Senran Kagura photo
The Path to Become a Strong Shinobi
After a year from its Japanese release, Senran Kagura Estival Versus made its way outside of Japan, making PlayStation 4 and PlayStation Vita owners very happy. This game is sequel to Shinovi Versus, so if you played it then ...

Trillion photo
Trillion

Yes, Trillion: God of Destruction is also kind of a dating sim


GET CLOSER TO MAMMON
Mar 21
// Josh Tolentino
It wouldn't be a niche JRPG without some vaguely salacious feature, and Trillion: God of Destruction is set to provide on that front, thanks to a set of romance-sim-inspired features. The latest trailer covers the game'...
Sword Art Online photo
Sword Art Online

Bring it home to Aincrad in Sword Art Online: Hollow Realization


Or rather, 'Ainground'
Mar 20
// Josh Tolentino
While the most interesting Sword Art Online-related news of the week was the yesterday's infodump regarding IBM's VR take on The Kirito Show VR Edition Sword Art Online: The Beginning, folks interested in actual videoga...
Danganronpa 2 photo
Danganronpa 2

Hello, Goodbye Despair: Danganronpa 2 gets a PC port


Catch the murder fever!
Mar 14
// Josh Tolentino
The Danganronpa games are fantastic. Stylish, tense, and utterly engrossing, they're easily among my favorite visual novels, and I recommend that everyone play them. Thankfully, that just got a lot easier, as people won't hav...
Trails in the Sky photo
Trails in the Sky

Rejoice: Trails in the Sky the 3rd crosses the pond


Our prayers have been answered
Mar 11
// Salvador GRodiles
For a second, I wasn't sure if XSEED's tweet about a priest and a nun was important since they might've been in the mood to tell a great joke. Lo and behold, this statement had a higher purpose as the company announced t...
Kamen Rider photo
Kamen Rider

Check Out Kamen Rider Specter in Battride War Genesis


First DLC character now available
Mar 09
// Christian Chiok
Two weeks after it's release, Kamen Rider Battride War Genesis has gotten it's first free post-launch DLC Character–Kamen Rider Specter. The size of the DLC character is about 1.1mb and it's available for PS4, PS3 and PS Vita if you have a Japanese account. 
Battride War Genesis photo
Battride War Genesis

Check Out The Full Playthrough of Kamen Rider: Battride War Genesis


Masked Riders Now On Next-Gen
Mar 02
// Christian Chiok
As a Kamen Rider fan, I heavily anticipated this entry to hit consoles, especially since it took a bit over a year compared to the second game which released around a year after the first game. Naturally, the game would have ...

Review: Atelier Escha & Logy Plus: Alchemists of the Dusk Sky

Feb 08 // Christian Chiok
Atelier Escha & Logy PlusDeveloper: GustPublisher: Koei TecmoRelease Date: 19 January 2016 (NA), January 20, 2016 (EU)MSRP: $39.99 You will be playing as both Escha and Logy, two alchemists recently hired as as members of their R&D division. While learning the ropes of their new occupation, Escha and Logy gather friends and companions as they unlock the secrets of the nearby ruins and help the citizens in a world that is still recovering from a catastrophic event known as "The Dusk". Depending on who you choose as your protagonist (Escha or Logy), the game will feature different story events and endings, but for the most part, some endings are the same no matter who the chosen protagonist is.  The timed assignments from the Atelier Rorona are back. While that may be a turn off already, though fortunately the timed assignments are a lot more tolerable in this entry. You have one main assignment that must be completed within about 4 months, along with a bunch of other optional assignments as well. While completing the optional assignments isn’t essential, you will be rewarded for completing them. While the timed assignments themselves don’t bother me, I really dislike that I can’t truly freely travel as moving around locations consumes days, so you really got to pay attention to your movements. Personally, the assignments being timed hasn’t hinder my ability to complete the game but I would like to be able to explore the game’s world freely. The battle system is quite an improvement from the other entries. This time around you will be able to control a party of six members—three on the front and three on the back. While the three characters on the front are your main party, you will be able to switch out between front and back at your leisure. Additionally, you will be able to link attacks among other party members and guard them whenever prompted. Using either one consumes from your Link gauge, however, so it is important to have some leftoever when you need to protect your party members from a strong opponent’s attack. With the two alchemy systems, the player can combine different items to create a new item(s). "Item Synthesis" is the area Escha is in charge of, while Logy can create armor and weapons through the "drilling/training” system. Both kinds of synthesis can be performed in the workshop, and it's possible to use both systems no matter who the protagonist chosen is. Atelier Escha & Logy didn’t really suffer from being ported into the PS Vita. Even while playing on the PS Vita TV, the game still is nice to look at. Granted, with the system’s resolution it is still noticeable that it’s a PS Vita game, but it’s something that you would have to pay close attention to since it's barely noticeable.  I would definitely recommend the game if you’re looking for your RPG fix on system, even if you already own the PlayStation 3 version. The new playable characters, enemies and story events are definitely worth it.  [This review is based on a digital retail copy of the game provided by the publisher.]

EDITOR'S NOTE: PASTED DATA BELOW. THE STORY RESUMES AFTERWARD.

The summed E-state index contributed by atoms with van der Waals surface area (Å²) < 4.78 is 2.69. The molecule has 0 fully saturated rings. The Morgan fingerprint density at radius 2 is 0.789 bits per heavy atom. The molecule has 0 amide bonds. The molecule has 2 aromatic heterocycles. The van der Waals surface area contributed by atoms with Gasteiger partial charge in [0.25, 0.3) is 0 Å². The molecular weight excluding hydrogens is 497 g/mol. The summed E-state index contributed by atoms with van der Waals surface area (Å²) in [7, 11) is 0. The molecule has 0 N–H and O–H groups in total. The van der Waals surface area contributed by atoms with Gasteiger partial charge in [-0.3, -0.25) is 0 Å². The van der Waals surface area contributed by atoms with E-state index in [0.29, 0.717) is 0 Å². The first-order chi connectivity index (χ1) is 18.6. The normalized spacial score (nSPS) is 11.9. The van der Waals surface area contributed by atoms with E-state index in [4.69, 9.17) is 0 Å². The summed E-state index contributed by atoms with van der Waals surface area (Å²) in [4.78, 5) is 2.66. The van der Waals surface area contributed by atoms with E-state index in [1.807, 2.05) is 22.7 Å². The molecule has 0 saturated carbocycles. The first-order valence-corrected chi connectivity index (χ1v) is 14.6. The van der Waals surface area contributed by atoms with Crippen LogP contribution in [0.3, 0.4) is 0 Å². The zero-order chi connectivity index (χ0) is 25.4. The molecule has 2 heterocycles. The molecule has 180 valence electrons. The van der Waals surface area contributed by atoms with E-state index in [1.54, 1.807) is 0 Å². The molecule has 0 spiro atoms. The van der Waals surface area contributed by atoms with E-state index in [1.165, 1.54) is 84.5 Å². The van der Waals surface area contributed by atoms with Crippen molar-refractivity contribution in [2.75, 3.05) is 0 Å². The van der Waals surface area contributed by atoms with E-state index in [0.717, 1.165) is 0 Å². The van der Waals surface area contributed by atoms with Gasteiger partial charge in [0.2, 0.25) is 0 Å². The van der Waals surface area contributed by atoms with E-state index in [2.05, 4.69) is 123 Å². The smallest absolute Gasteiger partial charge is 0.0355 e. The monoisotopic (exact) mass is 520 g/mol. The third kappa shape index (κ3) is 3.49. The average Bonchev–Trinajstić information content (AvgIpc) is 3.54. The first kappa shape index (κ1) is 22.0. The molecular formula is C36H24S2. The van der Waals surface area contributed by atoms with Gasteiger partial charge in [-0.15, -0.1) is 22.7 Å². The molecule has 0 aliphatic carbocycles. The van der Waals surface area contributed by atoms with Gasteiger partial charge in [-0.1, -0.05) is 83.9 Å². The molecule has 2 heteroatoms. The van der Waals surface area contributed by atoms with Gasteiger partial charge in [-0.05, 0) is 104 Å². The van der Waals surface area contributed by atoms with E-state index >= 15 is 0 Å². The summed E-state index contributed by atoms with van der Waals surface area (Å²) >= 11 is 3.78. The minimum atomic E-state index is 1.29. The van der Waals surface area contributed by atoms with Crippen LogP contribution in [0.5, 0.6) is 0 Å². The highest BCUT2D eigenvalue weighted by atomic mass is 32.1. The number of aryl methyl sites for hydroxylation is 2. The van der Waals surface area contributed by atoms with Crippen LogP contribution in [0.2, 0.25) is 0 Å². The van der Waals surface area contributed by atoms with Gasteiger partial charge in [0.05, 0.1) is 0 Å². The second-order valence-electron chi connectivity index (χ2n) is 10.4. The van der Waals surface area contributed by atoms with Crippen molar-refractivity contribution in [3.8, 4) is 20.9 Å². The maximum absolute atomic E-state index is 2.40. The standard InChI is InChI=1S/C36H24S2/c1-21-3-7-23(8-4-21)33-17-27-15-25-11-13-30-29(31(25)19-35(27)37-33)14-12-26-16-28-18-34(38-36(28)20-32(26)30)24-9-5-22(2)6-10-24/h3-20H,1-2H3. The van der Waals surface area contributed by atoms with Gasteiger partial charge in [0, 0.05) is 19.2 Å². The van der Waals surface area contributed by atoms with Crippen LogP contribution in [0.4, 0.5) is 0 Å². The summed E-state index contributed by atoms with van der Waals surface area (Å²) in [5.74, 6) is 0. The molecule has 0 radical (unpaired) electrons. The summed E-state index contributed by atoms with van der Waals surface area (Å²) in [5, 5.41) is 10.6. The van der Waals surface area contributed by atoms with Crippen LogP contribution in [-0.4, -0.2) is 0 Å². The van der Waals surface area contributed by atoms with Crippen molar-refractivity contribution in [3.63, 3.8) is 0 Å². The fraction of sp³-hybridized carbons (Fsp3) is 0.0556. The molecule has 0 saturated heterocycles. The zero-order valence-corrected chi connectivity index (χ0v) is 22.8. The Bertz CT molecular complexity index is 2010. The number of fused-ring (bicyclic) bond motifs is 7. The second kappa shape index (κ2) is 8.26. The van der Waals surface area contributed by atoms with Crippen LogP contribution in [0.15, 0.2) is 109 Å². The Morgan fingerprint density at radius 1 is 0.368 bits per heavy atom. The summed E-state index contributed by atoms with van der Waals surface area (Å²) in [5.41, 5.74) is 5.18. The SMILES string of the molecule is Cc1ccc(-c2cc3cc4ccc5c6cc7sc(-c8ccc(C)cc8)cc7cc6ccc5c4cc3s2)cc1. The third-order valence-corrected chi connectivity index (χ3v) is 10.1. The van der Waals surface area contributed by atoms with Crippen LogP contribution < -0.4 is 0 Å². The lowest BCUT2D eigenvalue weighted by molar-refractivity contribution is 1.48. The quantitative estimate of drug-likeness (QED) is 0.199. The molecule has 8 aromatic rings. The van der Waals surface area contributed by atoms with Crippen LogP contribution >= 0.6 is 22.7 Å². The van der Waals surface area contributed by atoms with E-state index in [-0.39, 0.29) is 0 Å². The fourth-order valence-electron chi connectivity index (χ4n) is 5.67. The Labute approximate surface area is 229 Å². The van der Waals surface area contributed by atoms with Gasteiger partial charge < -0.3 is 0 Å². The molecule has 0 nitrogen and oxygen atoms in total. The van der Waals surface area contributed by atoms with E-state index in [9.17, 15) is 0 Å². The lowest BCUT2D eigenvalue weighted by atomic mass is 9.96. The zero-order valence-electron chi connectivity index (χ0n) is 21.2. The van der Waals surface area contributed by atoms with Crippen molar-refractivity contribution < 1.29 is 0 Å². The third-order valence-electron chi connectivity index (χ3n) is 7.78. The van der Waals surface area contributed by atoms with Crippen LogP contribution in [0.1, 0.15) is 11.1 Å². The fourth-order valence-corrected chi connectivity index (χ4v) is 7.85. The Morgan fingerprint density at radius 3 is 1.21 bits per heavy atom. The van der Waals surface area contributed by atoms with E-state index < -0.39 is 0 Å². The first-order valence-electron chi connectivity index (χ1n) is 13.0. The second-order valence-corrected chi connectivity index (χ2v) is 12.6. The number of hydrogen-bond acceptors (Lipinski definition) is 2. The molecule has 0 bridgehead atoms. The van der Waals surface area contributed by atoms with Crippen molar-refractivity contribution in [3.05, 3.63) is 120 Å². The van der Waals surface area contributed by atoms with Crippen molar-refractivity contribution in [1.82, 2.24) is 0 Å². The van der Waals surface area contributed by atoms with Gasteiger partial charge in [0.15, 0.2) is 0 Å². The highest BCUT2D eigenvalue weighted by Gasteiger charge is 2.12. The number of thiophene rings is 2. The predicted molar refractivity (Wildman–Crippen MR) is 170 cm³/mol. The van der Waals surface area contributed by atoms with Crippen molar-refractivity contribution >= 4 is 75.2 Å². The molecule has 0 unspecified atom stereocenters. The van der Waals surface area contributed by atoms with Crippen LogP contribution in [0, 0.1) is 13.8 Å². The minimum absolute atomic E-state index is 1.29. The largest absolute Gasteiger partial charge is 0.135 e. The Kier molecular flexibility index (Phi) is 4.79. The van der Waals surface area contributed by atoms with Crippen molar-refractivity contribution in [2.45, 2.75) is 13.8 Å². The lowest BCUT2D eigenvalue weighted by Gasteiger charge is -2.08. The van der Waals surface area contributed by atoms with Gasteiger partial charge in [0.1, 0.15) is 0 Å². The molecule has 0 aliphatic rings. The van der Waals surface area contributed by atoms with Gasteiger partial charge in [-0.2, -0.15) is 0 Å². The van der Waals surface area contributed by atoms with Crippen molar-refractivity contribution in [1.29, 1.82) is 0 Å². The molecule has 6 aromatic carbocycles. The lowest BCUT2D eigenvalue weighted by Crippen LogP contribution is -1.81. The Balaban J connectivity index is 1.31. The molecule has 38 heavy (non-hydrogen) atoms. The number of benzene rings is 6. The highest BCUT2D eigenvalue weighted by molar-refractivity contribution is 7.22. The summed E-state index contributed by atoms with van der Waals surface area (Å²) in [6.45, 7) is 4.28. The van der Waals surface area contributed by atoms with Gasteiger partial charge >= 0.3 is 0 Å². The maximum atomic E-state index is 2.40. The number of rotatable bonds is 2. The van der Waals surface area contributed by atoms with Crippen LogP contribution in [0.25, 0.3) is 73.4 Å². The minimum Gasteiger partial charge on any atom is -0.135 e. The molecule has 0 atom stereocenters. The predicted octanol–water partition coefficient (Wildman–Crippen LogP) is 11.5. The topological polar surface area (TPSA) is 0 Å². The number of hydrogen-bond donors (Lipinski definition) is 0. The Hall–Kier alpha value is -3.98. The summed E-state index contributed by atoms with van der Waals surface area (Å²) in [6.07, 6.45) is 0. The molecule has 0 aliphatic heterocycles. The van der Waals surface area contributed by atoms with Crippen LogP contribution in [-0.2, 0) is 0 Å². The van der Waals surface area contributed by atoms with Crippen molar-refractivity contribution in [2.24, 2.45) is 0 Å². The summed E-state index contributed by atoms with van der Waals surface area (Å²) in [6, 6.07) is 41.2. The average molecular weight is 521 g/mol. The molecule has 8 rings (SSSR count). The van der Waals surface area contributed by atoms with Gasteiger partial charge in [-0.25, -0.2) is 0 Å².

Atelier Escha Logy Plus photo
An Alchemical Adventure